2

I have an application that opens a file, the path of which is set to what looks like a UNC path, but with the double slash and hostname removed i.e. instead of

\\HOSTNAME\SHARED\FILE

it has

\SHARED\FILE

This refers to the share SHARED on the local machine.

This all worked fine, until I switched the application to run as a Windows service. Now the application cannot open the file.

The service is running as a domain account which has full control of the share.

I would like to understand the meaning of this path format, why a Windows service can't access a file referred to with it but a console application can, and how to make this work without changing the path (if possible).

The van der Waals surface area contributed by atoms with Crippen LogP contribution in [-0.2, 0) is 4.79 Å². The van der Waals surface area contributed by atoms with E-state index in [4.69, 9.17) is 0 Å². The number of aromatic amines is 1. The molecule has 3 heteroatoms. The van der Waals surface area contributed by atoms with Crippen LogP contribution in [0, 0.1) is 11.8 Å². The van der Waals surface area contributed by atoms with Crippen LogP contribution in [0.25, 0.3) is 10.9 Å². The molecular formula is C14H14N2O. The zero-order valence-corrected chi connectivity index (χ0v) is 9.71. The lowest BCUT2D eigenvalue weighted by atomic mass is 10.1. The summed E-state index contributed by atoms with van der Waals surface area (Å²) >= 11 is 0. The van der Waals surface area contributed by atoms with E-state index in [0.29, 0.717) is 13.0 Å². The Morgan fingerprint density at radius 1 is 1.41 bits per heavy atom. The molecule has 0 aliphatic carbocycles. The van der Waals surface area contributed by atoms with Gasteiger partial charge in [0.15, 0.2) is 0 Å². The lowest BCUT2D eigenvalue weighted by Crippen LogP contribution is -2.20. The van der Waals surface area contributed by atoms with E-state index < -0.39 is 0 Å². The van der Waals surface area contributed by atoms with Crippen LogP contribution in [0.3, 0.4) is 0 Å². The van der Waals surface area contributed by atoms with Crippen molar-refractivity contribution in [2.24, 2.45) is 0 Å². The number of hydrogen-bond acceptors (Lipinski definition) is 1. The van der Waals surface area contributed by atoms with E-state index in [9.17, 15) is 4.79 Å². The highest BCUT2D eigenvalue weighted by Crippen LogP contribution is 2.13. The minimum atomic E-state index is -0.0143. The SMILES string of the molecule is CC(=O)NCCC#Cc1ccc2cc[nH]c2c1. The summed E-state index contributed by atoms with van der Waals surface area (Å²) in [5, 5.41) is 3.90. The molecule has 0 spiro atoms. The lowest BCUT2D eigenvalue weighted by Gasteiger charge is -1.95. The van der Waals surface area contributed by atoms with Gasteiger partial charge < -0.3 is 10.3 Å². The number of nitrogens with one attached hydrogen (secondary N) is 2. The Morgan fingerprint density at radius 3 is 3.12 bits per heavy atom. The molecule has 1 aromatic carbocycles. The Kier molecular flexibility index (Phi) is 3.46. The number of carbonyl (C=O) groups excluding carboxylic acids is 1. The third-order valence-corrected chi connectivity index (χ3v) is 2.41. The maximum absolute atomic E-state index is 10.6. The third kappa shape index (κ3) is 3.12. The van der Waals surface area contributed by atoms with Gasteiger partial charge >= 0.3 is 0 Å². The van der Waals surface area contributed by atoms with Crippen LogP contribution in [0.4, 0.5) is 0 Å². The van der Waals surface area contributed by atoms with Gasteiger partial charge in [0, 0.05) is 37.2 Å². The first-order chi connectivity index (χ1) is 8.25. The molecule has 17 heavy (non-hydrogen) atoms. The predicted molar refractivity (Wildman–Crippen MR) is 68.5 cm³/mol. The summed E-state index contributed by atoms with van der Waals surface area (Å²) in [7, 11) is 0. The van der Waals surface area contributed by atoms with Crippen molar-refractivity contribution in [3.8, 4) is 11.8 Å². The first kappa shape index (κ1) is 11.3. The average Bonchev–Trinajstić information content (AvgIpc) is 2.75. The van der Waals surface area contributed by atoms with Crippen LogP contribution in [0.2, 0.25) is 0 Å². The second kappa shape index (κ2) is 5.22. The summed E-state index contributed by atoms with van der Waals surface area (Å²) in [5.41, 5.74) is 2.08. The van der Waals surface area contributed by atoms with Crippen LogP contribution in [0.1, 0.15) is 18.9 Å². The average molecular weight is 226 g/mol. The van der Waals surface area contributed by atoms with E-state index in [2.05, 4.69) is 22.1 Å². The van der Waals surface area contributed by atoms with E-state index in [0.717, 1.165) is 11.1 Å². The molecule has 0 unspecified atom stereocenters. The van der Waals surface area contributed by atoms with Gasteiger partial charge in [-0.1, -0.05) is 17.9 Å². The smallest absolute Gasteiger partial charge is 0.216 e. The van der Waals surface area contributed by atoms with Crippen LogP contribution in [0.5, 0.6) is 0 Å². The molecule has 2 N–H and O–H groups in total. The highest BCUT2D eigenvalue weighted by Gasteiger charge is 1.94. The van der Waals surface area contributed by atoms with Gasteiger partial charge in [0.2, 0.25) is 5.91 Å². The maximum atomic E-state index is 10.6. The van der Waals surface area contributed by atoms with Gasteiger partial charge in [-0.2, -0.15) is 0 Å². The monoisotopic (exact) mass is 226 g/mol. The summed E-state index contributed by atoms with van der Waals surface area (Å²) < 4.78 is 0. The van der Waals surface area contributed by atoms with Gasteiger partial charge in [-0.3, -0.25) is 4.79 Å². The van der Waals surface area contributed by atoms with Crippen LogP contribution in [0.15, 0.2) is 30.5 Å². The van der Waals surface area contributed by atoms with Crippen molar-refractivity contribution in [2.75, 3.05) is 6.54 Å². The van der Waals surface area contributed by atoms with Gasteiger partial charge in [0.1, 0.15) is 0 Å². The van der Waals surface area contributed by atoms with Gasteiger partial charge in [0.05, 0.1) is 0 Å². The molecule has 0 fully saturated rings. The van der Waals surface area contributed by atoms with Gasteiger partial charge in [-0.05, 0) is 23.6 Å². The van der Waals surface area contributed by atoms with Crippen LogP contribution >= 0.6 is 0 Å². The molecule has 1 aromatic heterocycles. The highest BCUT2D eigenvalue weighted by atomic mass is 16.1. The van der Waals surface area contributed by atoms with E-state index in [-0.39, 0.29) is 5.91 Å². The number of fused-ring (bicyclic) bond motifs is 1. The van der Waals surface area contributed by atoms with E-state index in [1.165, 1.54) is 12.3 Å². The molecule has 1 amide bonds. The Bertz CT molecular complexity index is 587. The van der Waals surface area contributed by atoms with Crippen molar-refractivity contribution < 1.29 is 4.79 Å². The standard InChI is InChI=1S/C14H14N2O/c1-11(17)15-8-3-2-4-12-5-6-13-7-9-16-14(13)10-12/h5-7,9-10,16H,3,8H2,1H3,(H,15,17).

1

It's not an UNC path anymore. It's a regular local path that starts at the root (\) of the same drive as the current working directory of the process.

That is, if the cwd is c:\windows, the path \users\anthony would refer to c:\users\anthony.

  • 1
    OK, Windows services run in %WinDir%\System32 so \SHARED\FILE is referring to C:\SHARED\FILE but SHARED is actually on the `D:` drive. Thank you. – Anthony Apr 22 '15 at 5:23

Your Answer

By clicking "Post Your Answer", you agree to our terms of service, privacy policy and cookie policy

Not the answer you're looking for? Browse other questions tagged or ask your own question.